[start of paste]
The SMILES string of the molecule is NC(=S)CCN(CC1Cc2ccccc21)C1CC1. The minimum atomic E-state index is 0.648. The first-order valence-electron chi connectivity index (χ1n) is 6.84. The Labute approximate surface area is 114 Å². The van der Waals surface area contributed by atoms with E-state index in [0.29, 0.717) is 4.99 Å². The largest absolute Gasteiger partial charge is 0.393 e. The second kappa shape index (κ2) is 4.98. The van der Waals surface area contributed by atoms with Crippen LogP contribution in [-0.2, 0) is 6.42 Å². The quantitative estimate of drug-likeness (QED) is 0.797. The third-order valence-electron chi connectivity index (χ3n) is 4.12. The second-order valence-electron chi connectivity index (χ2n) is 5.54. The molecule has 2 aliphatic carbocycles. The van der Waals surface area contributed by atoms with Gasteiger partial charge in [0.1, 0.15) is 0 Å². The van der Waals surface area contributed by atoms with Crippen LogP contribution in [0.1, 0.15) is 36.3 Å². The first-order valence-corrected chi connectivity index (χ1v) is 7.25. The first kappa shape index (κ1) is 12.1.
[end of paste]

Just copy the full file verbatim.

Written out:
The SMILES string of the molecule is NC(=S)CCN(CC1Cc2ccccc21)C1CC1. The minimum atomic E-state index is 0.648. The first-order valence-electron chi connectivity index (χ1n) is 6.84. The Labute approximate surface area is 114 Å². The van der Waals surface area contributed by atoms with E-state index in [0.29, 0.717) is 4.99 Å². The largest absolute Gasteiger partial charge is 0.393 e. The second kappa shape index (κ2) is 4.98. The van der Waals surface area contributed by atoms with Crippen LogP contribution in [-0.2, 0) is 6.42 Å². The quantitative estimate of drug-likeness (QED) is 0.797. The third-order valence-electron chi connectivity index (χ3n) is 4.12. The second-order valence-electron chi connectivity index (χ2n) is 5.54. The molecule has 2 aliphatic carbocycles. The van der Waals surface area contributed by atoms with Gasteiger partial charge in [0.1, 0.15) is 0 Å². The van der Waals surface area contributed by atoms with Crippen LogP contribution in [0.1, 0.15) is 36.3 Å². The first-order valence-corrected chi connectivity index (χ1v) is 7.25. The first kappa shape index (κ1) is 12.1.